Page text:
What is not debatable is whether we needed to save the auto industry. The auto industry performs no special function, unlike financial intermediation, so I guess you might save a few jobs - but it wasn't nessecary to avoid disaster.

Gary Rogers writes:

My real anger comes when I think that these elitists, with whom I do not agree, expect my children and grandchildren to pay the bill. Their stupidity may well have condemned our future generations to third world status. And, for what? If we are going to have a melt down, let's have it now and we will do the suffering. To throw this debt on future generations is the worst kind of reprehensibility.

Norman Pfyster writes:

You've been saying since the beginning that the proponents of TARP have no proof that TARP prevented a meltdown. I will point out that you even less so have any proof of your belief that TARP was irrelevant. Both are arguments about counterfactual states of existence.

Pitchfork writes:


Your point might be true if we stay at this level of abstraction (although you would have to say "no more so" rather than "less so").

However, if you look at what actions were in fact taken during the crisis period and what effects they can reasonably be understood to have had, you can begin to eliminate certain claims being made for TARP itself in terms of preventing further economic disaster. In particular, if you look at data on the credit markets, whether it's commercial paper or inter-bank lending, TARP seems to have had no effect whatsoever. Nor is there a good explanation for how TARP would have helped these markets in any case. Moreover, there were other programs in place that likely did have an effect (like the CPFF and the massive increase in TAF). You could also look at the Treasury's guarantee of MMF's, which went into effect on Sept. 19 -- a couple of weeks before Paulson "invested" taxpayer money in the largest banks.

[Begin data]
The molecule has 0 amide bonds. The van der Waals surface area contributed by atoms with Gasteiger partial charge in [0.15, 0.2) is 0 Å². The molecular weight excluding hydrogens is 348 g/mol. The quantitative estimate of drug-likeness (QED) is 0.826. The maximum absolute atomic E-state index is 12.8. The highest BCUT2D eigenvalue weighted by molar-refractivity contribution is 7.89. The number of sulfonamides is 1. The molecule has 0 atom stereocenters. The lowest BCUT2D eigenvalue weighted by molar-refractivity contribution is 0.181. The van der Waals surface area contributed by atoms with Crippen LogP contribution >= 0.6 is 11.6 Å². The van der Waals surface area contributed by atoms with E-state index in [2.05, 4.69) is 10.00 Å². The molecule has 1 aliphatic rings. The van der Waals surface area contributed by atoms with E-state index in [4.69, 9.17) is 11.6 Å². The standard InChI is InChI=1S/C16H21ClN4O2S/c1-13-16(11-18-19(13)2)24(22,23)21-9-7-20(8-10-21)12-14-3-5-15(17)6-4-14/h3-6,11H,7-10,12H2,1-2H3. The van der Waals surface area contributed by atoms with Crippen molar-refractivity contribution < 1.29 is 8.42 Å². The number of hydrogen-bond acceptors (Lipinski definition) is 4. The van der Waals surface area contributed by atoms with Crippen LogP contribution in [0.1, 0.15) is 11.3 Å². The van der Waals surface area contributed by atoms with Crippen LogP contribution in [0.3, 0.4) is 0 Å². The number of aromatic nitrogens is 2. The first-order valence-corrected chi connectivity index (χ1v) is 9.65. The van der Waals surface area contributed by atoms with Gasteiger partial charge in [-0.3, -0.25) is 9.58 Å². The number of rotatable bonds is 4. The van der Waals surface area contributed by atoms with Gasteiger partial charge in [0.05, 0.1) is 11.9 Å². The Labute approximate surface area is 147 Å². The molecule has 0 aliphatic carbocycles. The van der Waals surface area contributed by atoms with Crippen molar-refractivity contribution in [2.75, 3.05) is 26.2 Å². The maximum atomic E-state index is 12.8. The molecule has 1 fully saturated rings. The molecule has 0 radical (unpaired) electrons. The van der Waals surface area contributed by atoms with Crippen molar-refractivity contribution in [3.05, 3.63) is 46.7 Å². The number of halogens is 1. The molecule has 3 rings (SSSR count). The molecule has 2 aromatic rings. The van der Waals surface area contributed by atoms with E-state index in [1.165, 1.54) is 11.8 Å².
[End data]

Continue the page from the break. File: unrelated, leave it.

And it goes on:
The case, I would say (I wrote about it here), is pretty clear that TARP had little effect on financial stability. I would even argue that the whole run-up to TARP likely caused more panic than would otherwise have occurred. Having Paulson and Bernanke running around like a couple of Cassandra's saying the world would end if we didn't pass TARP did wonders for instilling confidence.

But the real effect of TARP, besides the political backlash, was to entangle taxpayer funds with the fate of the TBTF banks to the extent that even as late as 2009 the government had no plans to restructure or resolve zombie banks like Citi or B of A. The evidence, if you care to look at it beyond the level of the abstract, is clearly on the side of TARP's critics.

zefreak writes:


If Obama hadn't won the 2008 election, McCain would be president.

If Obama hadn't won the 2008 election, Marvin the Martian would be president.

Counterfactual claims do not necessarily take up equal probability space.

rhhardin writes:

My impression at the time and now is that TARP prevented a run on the bank that the legal system could not have untangled for years, as to who's insolvent and who's just having cash flow problems.

Basically it avoided a legal system breakdown that would have tied up capital for years.

Everything beyond standing behind short term capital markets was and is mission creep, and ,particularly stiffing GM and Chrysler bondholders, which did permanent damage to the US.

Who will invest here if laws don't work.